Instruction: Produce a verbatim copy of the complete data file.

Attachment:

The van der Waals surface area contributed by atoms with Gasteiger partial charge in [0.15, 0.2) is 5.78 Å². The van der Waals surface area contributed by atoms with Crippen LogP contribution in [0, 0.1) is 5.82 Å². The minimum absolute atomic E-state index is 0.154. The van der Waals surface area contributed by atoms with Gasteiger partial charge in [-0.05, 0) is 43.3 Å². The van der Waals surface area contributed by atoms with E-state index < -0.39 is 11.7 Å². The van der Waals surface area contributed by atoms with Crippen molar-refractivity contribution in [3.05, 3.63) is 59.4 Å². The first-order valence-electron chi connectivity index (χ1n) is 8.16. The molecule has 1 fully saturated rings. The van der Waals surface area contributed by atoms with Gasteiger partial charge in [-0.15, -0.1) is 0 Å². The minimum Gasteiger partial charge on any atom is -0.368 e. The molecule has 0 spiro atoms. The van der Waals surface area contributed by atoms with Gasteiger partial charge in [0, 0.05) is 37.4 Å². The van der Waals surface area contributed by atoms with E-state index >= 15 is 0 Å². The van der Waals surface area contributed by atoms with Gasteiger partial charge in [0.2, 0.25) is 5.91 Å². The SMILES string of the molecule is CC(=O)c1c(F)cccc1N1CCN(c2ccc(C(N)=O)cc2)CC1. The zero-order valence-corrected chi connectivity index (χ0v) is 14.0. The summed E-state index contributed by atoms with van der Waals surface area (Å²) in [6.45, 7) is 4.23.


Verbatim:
The van der Waals surface area contributed by atoms with Gasteiger partial charge in [0.15, 0.2) is 5.78 Å². The van der Waals surface area contributed by atoms with Crippen LogP contribution in [0, 0.1) is 5.82 Å². The minimum absolute atomic E-state index is 0.154. The van der Waals surface area contributed by atoms with Gasteiger partial charge in [-0.05, 0) is 43.3 Å². The van der Waals surface area contributed by atoms with E-state index < -0.39 is 11.7 Å². The van der Waals surface area contributed by atoms with Crippen molar-refractivity contribution in [3.05, 3.63) is 59.4 Å². The first-order valence-electron chi connectivity index (χ1n) is 8.16. The molecule has 1 fully saturated rings. The van der Waals surface area contributed by atoms with Gasteiger partial charge in [-0.15, -0.1) is 0 Å². The minimum Gasteiger partial charge on any atom is -0.368 e. The molecule has 0 spiro atoms. The van der Waals surface area contributed by atoms with Gasteiger partial charge in [0, 0.05) is 37.4 Å². The van der Waals surface area contributed by atoms with E-state index >= 15 is 0 Å². The van der Waals surface area contributed by atoms with Gasteiger partial charge in [0.2, 0.25) is 5.91 Å². The SMILES string of the molecule is CC(=O)c1c(F)cccc1N1CCN(c2ccc(C(N)=O)cc2)CC1. The zero-order valence-corrected chi connectivity index (χ0v) is 14.0. The summed E-state index contributed by atoms with van der Waals surface area (Å²) in [6.45, 7) is 4.23.